The Age of Anxiety

Author: Andrea Tone
Publisher: Hachette UK
ISBN: 0786727470
Format: PDF, ePub, Docs
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Anxious Americans have increasingly pursued peace of mind through pills and prescriptions. In 2006, the National Institute of Mental Health estimated that 40 million adult Americans suffer from an anxiety disorder in any given year: more than double the number thought to have such a disorder in 2001. Anti-anxiety drugs are a billion-dollar business. Yet as recently as 1955, when the first tranquilizer—Miltown—went on the market, pharmaceutical executives worried that there wouldn't be interest in anxiety-relief. At mid-century, talk therapy remained the treatment of choice. But Miltown became a sensation—the first psychotropic blockbuster in United States history. By 1957, Americans had filled 36 million prescriptions. Patients seeking made-to-order tranquility emptied drugstores, forcing pharmacists to post signs reading “more Miltown tomorrow.” The drug's financial success and cultural impact revolutionized perceptions of anxiety and its treatment, inspiring the development of other lifestyle drugs including Valium and Prozac. In The Age of Anxiety, Andrea Tone draws on a broad array of original sources—manufacturers' files, FDA reports, letters, government investigations, and interviews with inventors, physicians, patients, and activists—to provide the first comprehensive account of the rise of America's tranquilizer culture. She transports readers from the bomb shelters of the Cold War to the scientific optimism of the Baby Boomers, to the “just say no” Puritanism of the late 1970s and 1980s. A vibrant history of America's long and turbulent affair with tranquilizers, The Age of Anxiety casts new light on what it has meant to seek synthetic solutions to everyday angst.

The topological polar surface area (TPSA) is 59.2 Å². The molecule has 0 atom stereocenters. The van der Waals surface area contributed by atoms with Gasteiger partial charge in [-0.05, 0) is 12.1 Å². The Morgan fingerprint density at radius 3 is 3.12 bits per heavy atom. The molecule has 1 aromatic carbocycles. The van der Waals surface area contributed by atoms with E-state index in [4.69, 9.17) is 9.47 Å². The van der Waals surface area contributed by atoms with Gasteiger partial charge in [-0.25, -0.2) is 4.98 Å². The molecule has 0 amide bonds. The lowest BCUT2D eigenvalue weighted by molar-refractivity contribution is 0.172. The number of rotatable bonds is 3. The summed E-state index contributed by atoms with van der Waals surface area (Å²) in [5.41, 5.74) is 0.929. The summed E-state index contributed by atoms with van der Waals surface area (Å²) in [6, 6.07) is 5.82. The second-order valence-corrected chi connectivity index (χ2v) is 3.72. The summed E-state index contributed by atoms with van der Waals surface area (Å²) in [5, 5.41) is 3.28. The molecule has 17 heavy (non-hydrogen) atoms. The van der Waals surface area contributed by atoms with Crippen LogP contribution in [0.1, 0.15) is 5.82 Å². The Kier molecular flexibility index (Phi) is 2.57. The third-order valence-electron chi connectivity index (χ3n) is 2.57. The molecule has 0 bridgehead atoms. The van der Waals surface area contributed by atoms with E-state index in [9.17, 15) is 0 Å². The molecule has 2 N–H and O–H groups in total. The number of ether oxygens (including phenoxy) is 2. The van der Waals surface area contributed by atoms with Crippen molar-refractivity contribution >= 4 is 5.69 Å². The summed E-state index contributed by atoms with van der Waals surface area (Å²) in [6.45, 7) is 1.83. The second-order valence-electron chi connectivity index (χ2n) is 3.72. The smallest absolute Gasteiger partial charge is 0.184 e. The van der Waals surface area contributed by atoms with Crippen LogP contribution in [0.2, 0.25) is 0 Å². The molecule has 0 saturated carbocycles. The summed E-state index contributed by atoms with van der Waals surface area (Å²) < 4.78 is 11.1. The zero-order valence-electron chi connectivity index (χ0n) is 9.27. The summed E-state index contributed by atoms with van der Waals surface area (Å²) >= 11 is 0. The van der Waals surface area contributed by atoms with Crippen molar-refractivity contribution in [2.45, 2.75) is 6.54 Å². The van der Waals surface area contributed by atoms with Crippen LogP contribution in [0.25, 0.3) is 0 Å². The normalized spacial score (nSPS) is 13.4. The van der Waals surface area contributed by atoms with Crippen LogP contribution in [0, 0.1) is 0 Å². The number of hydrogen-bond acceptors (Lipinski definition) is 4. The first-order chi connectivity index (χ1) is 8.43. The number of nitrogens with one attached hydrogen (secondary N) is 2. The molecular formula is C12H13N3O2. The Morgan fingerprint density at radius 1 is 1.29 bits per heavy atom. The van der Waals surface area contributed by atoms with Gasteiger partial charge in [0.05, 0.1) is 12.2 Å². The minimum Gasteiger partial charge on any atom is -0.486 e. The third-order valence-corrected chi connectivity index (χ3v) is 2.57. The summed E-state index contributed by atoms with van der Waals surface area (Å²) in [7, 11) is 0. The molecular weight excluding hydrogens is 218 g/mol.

War Power Police Power

Author: Mark Neocleous
Publisher: Edinburgh University Press
ISBN: 0748692398
Format: PDF
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In this, the first book to deal with the concepts of war power and police power together, Mark Neocleous conducts a critical exploration of the ways in which war power and police power are intertwined in the form of state violence and exercised in social